Kanawha school board agrees to give library $1.9 million
CHARLESTON, W.Va. -- Kanawha County school board members voted Thursday to contribute more than $1.9 million to help support the Kanawha County Public Library through the 2013-14 fiscal year, which begins July 1.
The school board also voted to pursue an excess levy on behalf of the library that would bring in taxpayers' dollars to support library services past that date. The vote for the levy will come up during the November election, and is in addition to a pre-existing excess levy that supports the school system.
Both votes were 4-1, with board President Pete Thaw voting no. Thaw has long opposed funding the library with school system dollars.
Mike Albert, president of the Kanawha County Public Library's Board of Directors, said Thursday that the $1,987,000 the school board committed to for the upcoming year would be enough to keep all of the library's branches open, but "it would be tight."
"That could carry us through the next fiscal year," Albert said.
Library branches' Sunday hours have already ended, and next year's West Virginia Book Festival was canceled in an attempt to save money.
Kanawha schools Superintendent Ron Duerring said he and library officials came to the $1.9 million figure together, and the money will come from the school system's "permanent improvement fund."
Library director Alan Engelbert agreed, saying he worked with Duerring to come up with a reasonable compromise.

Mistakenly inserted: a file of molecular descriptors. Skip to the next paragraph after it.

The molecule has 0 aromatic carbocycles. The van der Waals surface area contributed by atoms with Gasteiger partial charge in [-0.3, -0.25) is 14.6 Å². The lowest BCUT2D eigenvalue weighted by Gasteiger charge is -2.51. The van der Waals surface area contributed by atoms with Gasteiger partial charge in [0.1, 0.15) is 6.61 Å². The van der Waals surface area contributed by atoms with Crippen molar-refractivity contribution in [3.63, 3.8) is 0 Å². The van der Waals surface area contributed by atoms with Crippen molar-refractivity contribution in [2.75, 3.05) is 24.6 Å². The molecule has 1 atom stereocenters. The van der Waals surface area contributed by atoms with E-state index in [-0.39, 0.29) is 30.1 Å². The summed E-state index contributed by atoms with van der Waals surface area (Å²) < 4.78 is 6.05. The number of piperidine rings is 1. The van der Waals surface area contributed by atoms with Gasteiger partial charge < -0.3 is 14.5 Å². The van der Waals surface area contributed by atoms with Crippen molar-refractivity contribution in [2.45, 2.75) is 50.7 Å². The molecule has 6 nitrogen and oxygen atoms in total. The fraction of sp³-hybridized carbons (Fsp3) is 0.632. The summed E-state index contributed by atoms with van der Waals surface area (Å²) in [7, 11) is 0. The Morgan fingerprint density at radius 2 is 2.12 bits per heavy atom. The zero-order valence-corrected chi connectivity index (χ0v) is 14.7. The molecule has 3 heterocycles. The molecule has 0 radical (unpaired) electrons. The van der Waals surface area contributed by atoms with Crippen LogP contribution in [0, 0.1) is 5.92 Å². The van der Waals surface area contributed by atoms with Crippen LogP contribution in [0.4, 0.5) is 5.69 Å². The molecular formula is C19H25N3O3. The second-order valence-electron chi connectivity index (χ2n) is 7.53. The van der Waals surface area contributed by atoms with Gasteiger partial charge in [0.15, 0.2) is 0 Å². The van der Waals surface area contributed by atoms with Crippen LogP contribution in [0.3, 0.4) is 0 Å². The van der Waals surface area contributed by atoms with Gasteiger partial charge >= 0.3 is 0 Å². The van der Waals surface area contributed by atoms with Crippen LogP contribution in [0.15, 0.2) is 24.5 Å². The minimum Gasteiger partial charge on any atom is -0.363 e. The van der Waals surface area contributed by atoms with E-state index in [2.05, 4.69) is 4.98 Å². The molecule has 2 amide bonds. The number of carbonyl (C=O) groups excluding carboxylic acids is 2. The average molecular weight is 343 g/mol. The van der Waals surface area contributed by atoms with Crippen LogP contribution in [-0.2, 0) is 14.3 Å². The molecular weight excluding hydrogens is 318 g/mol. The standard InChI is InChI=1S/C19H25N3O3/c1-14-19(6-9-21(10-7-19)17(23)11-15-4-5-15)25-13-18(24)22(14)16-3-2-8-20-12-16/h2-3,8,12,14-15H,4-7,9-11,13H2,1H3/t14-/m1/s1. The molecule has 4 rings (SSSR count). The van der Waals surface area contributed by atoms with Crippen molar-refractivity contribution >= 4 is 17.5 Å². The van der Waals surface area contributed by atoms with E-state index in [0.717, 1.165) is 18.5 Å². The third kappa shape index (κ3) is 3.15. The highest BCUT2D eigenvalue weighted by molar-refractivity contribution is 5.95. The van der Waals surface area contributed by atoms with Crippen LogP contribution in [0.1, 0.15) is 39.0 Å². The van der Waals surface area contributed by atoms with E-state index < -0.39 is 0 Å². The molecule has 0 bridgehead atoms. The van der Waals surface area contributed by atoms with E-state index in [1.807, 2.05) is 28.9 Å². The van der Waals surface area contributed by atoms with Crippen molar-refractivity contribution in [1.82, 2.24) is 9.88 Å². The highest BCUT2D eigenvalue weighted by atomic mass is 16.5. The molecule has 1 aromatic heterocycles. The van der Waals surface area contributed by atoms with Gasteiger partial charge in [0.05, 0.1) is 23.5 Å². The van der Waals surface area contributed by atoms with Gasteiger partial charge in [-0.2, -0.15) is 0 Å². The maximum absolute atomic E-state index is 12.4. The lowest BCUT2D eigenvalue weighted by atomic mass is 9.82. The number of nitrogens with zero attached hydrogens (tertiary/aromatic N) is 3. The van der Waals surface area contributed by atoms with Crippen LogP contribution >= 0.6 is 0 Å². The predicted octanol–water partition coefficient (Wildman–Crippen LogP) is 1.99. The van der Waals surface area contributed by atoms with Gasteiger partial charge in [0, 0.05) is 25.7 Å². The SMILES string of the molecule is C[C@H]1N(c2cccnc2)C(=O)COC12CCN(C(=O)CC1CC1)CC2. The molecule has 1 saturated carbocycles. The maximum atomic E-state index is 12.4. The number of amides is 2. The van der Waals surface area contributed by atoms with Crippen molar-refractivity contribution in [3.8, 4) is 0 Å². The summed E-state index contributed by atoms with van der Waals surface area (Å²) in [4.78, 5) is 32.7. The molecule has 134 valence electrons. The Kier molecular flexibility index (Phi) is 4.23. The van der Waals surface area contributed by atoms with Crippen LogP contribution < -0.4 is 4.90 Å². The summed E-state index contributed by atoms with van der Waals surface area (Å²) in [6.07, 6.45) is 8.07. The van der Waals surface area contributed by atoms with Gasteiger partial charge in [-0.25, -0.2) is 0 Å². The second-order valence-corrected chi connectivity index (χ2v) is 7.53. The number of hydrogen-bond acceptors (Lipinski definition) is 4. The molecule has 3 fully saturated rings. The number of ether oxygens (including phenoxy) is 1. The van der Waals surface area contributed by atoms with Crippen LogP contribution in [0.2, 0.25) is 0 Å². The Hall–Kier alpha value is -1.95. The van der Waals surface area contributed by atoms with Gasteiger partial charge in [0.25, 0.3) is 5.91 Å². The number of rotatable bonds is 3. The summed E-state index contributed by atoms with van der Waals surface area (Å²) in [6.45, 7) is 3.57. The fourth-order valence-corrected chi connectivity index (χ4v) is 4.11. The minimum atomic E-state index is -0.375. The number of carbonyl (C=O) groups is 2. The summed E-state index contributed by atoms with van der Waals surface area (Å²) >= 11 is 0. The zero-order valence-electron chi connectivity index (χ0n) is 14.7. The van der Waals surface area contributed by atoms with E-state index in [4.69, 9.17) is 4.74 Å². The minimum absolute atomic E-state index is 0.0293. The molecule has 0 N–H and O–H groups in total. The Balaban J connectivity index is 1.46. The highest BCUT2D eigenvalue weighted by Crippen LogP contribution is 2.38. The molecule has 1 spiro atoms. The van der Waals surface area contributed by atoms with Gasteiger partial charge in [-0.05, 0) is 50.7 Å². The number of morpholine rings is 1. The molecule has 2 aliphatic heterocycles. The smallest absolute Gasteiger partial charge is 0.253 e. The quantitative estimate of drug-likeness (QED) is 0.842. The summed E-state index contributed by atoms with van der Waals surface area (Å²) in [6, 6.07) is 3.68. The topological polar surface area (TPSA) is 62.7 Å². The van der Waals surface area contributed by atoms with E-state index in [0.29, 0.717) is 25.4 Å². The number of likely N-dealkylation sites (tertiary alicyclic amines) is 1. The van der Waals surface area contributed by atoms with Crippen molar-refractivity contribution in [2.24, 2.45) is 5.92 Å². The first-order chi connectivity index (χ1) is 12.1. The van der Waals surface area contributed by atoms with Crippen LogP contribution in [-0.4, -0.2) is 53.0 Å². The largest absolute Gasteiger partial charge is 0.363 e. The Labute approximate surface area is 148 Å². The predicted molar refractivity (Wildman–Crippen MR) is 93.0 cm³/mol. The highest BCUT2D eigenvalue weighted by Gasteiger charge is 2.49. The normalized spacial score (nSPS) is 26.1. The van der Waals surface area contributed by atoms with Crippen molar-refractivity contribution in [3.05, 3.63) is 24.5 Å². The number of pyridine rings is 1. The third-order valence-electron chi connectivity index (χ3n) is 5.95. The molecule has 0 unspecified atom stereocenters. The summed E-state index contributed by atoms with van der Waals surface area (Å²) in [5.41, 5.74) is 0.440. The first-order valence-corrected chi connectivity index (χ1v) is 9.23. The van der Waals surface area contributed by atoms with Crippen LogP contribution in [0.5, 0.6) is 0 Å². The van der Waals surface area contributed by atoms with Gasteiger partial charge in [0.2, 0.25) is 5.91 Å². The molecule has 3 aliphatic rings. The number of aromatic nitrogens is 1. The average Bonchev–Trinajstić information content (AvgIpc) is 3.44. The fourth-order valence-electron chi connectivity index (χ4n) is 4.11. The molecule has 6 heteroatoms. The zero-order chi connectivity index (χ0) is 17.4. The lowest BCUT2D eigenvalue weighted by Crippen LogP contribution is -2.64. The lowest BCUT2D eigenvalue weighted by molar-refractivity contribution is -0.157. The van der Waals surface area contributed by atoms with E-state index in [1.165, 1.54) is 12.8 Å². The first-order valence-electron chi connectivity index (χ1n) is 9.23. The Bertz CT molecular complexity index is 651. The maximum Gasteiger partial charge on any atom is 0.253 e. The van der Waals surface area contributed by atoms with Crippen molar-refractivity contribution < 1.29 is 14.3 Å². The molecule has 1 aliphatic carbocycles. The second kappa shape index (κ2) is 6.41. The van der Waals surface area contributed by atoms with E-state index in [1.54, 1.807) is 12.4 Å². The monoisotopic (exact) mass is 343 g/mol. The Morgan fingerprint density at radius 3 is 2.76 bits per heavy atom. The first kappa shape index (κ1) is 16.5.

In February, the state Supreme Court ruled in favor of the school board in its decade-long funding dispute with the library, declaring that a special act that forced the school board to use money from its budget to support the library is "unconstitutional and unenforceable."
Kanawha County Schools currently gives the library about 1.25 percent of its annual budget -- or $3 million, which makes up about 40 percent of the library's entire budget. It will continue to fund the library at that level through June 30.
Engelbert said he's pleased with the school board's decision, which isn't $3 million but is "far better" than what could have been.
"It's obviously down from the $3 million we would have [received] under the special act but it's far better than when they started, which was nowhere," Engelbert said after the meeting Thursday night.
He also said the board gave the library a "good challenge" to secure funding for the fiscal year that begins July 1, 2014.
"The funding for 2014 to 2015 is still ongoing," he said. "We'll need to have an excess levy election."
Duerring said the excess levy is a way "to support the library down the road and take the burden off the general school budget."
"We are putting ourselves at some risk because we're taking money from our permanent improvement fund, but it's needed," board member Robin Rector said.
Staff writer Travis Crum contributed to this report.
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